It stands alone in the display window of The Little Ranch, a desolate “western wear” store on Hugenot St heading toward the gas station. Its denim pants are faded from too many years unwashed in the sun, with a hand resting unmoved on its hip, sporting a thick brown belt held together with a gaudy golden buckle. The buckle itself emblazoned with the visage of three deer in varying degrees of grazing. A cowboy hat rests on the crown of the sad old mannequin, but no countenance — not even an artificial one. You’d think they’d give it some sort of discerning characteristic, like a mustache or a corncob pipe to cement its plastic persona. A row of offensively dyed leather cowboy boots stand at attention on the floor in front of it, begging the local passersby to come in, try on a pair, and wear them home.
One can’t help but wonder what an establishment such as this is doing on this side of the state, or whom it might call its patronage. What sort of function would they have to attend to necessitate a trip into its overcrowded and musty-smelling storefront. It seems like it’d be much better suited to an area where the primary mode of transportation is a rusted old pickup, rather than a complicated system of shiny (and some not-so-shiny) trains and buses. Where people owned sprawling homes and acres of land instead of renting a thousand square feet.
Even as restaurants, stores, and art galleries come and go around it, The Little Ranch persists. And not only does it persist, but it remains unchanged. Seems to go untouched for ages at a time. What are they doing so successfully that they don’t need to change up the facade every once in a while? Maybe not every month, but at least ever four, even six. Give us some reason to come back other than the same misplaced cowboy they’ve plied us with for the past three years.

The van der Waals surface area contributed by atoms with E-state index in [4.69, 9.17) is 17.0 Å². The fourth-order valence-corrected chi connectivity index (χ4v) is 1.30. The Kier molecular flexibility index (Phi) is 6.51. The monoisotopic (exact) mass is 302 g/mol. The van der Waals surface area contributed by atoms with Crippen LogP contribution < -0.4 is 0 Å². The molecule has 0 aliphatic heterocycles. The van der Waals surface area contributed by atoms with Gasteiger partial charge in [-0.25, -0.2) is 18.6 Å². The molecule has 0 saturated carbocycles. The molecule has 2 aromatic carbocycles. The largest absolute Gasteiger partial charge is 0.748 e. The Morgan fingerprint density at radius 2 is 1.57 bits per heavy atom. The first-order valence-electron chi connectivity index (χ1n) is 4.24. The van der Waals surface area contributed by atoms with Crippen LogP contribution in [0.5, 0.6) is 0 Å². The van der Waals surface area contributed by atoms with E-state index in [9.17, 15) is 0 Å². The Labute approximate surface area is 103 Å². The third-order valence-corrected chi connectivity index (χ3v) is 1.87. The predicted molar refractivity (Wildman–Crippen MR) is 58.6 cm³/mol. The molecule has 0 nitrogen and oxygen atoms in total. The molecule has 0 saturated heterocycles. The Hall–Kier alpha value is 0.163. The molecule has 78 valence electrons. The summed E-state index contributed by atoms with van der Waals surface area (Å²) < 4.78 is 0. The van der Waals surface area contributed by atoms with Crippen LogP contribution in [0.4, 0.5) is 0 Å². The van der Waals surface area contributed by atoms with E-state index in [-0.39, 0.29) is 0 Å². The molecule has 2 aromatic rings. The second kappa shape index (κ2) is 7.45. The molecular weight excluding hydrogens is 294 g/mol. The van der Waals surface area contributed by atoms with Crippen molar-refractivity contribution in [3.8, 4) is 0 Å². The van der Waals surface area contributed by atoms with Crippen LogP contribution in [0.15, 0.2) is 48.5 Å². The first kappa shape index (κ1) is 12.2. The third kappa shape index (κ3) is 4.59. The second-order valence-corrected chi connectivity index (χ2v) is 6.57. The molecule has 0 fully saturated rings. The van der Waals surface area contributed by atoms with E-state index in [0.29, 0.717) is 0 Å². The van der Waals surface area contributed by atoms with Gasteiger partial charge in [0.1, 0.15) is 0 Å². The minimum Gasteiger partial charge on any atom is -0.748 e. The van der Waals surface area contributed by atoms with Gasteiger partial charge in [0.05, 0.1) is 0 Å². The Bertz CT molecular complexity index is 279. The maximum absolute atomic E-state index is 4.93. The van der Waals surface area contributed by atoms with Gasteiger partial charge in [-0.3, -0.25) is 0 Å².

Is it run by some misinformed transplant? Someone so in love with the aura of their origins, but happy to be a part of a different landscape? Or is this person so confident in their wares, naive enough to think that their supply is in high demand?
No, they can’t be. It has to be some sort of front, right? Like every pair of boots comes with a little bag of coke. Like every dollar taxed is nothing more than a way to launder the hard-earned and not-so-hard-earned money of the local college students. That would be fun, wouldn’t it? At least in theory. Give something so seemingly bland and lacking in personality an air of intrigue.
Always driving by, asking all the questions, never willing to just walk in and get the answer. Or at least the illusion of an answer. Because where’s the satisfaction in that? What good does knowing that The Little Ranch is some retired couple’s midlife crisis serve?
Is that even it? Does it even matter?